Mews existed between 1861 and the mid 1970s.
Almost all that remains of the old Stanley Gardens
Mews is the entrance through an arch on the left side of St Peter’s church in Kensington Park Road
, together with a stretch of the old cobbles under the arch. There is also some attractive ironwork decoration under the arch.
It was a standard mews, both sides lined with small units, stables with accommodation above, running behind the Victorian terrace at Nos. 92-110 Kensington Park Road
. There were 15 units in all. They were probably built in 1861 at the same time as the houses in this bit of Kensington Park Road
, as the mews appears on the 1863 Ordnance Survey map.
By the end of the Second World War, the Mews was in a pretty dilapidated state. Nos. 11 and 12, the two houses immediately behind the 20th Century Theatre (formerly the Victoria Hall) belonged to the theatre and had been used as dressing rooms and to store stage scenery. But according to planning documents, by 1954 they were dilapidated and unused; No. 13 was being used as a motor repair business; and only Nos. 14-15 still had people living on the upper floor, the ground floor being used by “barrow boys”. The others were either derelict or had been demolished, and the area had become a candidate for slum clearance (a programme to clear derelict areas and build new housing), although this does not seem to have been taken forward.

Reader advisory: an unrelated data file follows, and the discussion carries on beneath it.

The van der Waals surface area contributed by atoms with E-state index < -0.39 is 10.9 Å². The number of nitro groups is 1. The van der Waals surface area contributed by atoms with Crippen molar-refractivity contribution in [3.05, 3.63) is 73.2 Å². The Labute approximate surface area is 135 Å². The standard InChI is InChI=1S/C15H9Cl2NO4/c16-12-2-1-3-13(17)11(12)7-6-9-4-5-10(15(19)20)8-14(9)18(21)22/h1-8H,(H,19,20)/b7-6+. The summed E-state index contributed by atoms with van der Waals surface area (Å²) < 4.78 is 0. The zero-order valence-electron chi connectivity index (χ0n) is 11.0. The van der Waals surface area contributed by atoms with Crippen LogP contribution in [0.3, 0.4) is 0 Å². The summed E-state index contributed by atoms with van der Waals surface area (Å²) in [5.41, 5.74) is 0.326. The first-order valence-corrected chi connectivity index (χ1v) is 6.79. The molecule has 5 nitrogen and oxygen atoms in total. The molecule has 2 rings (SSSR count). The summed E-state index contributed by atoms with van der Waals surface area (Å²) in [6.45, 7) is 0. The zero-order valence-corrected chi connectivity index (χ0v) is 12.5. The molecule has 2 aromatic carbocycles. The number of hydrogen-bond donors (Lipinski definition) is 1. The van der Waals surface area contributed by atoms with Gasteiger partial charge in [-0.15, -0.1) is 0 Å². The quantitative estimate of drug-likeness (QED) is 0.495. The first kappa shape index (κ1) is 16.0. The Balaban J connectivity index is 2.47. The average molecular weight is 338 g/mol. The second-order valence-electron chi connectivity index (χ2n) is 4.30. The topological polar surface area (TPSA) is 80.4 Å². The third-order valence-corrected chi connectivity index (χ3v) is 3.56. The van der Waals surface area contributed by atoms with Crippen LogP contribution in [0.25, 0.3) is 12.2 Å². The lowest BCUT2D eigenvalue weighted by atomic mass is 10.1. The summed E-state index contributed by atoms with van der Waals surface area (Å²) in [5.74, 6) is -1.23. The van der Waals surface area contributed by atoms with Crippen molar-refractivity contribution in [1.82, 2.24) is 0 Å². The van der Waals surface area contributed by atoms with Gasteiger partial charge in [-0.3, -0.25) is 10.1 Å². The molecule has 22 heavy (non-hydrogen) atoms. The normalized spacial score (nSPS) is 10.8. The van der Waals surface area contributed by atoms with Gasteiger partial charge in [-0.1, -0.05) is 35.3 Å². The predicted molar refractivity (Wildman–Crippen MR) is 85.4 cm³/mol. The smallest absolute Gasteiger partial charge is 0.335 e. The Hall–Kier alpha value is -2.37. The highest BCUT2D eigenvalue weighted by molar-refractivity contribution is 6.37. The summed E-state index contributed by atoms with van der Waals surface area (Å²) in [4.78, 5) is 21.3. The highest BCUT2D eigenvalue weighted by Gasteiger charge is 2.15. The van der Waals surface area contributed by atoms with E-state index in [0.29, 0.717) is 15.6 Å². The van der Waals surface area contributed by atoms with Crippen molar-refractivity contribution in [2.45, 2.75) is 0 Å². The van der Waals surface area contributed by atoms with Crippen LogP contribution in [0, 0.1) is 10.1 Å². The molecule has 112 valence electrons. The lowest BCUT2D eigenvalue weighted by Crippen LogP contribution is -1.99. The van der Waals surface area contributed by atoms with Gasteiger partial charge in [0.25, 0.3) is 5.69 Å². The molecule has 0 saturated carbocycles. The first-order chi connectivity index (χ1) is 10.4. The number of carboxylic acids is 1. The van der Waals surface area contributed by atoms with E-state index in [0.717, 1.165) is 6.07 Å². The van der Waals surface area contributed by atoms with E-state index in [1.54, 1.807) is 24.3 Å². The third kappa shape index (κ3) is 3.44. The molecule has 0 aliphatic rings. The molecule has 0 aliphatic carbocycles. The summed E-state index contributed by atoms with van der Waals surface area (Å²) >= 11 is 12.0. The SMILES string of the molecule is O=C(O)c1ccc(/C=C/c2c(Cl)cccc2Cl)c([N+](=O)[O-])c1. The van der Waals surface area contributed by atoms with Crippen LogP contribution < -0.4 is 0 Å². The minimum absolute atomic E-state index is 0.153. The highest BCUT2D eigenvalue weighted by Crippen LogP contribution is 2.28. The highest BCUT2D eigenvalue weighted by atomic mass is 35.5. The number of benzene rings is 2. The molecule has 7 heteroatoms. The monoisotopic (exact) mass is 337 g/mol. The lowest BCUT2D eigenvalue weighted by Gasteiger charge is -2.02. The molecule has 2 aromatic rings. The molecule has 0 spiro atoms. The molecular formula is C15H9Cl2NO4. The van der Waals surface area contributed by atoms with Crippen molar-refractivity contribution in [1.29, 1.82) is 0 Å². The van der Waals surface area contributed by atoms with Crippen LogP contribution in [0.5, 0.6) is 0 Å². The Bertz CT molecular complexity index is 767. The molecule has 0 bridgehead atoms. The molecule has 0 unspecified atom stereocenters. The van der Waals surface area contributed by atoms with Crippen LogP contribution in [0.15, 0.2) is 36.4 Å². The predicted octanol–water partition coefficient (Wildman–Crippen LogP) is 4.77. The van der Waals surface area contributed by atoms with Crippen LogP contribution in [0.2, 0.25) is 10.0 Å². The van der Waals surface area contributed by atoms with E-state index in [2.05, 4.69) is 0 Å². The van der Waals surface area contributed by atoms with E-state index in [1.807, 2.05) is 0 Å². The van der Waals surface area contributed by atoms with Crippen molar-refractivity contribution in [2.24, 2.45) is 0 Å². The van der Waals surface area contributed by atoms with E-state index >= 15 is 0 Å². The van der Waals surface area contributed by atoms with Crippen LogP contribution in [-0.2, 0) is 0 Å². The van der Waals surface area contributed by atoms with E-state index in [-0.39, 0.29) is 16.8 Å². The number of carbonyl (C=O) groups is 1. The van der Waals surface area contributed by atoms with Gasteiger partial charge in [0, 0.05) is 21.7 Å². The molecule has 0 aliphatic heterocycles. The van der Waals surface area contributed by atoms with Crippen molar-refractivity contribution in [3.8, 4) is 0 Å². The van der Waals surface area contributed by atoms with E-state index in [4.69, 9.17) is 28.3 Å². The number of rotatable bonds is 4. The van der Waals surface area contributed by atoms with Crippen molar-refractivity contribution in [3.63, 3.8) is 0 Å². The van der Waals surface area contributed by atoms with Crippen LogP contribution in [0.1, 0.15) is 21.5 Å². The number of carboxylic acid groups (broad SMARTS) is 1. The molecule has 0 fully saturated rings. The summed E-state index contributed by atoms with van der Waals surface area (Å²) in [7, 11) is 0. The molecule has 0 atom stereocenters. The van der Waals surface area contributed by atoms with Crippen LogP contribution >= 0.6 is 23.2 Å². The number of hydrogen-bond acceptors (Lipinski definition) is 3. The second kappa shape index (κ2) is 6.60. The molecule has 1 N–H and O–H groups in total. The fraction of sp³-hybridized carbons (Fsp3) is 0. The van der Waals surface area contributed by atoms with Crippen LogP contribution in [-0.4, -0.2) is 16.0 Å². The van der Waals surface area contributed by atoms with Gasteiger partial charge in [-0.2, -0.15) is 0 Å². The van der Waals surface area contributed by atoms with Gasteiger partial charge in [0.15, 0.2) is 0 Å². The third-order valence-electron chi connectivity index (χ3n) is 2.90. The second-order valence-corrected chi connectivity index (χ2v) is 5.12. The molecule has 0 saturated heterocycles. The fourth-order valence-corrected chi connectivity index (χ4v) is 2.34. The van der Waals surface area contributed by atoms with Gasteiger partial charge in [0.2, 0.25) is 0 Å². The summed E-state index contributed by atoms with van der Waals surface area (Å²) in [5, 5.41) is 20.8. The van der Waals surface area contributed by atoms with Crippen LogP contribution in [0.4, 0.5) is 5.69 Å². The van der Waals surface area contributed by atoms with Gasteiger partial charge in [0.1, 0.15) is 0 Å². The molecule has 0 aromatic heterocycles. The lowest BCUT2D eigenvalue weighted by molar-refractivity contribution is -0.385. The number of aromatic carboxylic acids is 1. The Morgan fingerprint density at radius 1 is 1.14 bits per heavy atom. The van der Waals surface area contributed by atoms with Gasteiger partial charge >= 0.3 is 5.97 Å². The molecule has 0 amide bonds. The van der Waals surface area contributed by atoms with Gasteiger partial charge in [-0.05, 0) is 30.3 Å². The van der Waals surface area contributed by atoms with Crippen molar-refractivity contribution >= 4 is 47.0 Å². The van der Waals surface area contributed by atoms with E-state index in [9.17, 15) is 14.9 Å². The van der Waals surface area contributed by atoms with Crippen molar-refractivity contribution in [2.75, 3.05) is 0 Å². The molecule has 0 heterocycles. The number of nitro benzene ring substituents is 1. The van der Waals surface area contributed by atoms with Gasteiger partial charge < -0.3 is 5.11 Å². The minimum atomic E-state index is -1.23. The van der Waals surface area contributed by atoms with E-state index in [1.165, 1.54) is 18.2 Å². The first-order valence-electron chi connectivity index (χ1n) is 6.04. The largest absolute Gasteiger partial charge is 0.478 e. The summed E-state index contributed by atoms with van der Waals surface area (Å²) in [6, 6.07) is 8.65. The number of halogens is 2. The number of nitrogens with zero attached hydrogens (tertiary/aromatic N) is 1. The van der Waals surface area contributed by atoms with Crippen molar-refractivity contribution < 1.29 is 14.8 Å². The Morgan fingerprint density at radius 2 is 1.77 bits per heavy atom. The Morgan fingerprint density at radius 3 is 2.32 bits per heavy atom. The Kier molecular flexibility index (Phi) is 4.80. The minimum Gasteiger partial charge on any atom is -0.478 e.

The remains of the Mews were finally swept away when Nos. 98-112 Kensington Park Road
were demolished in the 1970s to make place for Waterford House, the modern block of flats that now stands there. Most of the mews is now part of the car-park and service area for the Waterford House flats.
The entrance to the old Stanley Gardens Mews between St John’s church and No. 92 Kensington Park Road
User unknown/public domain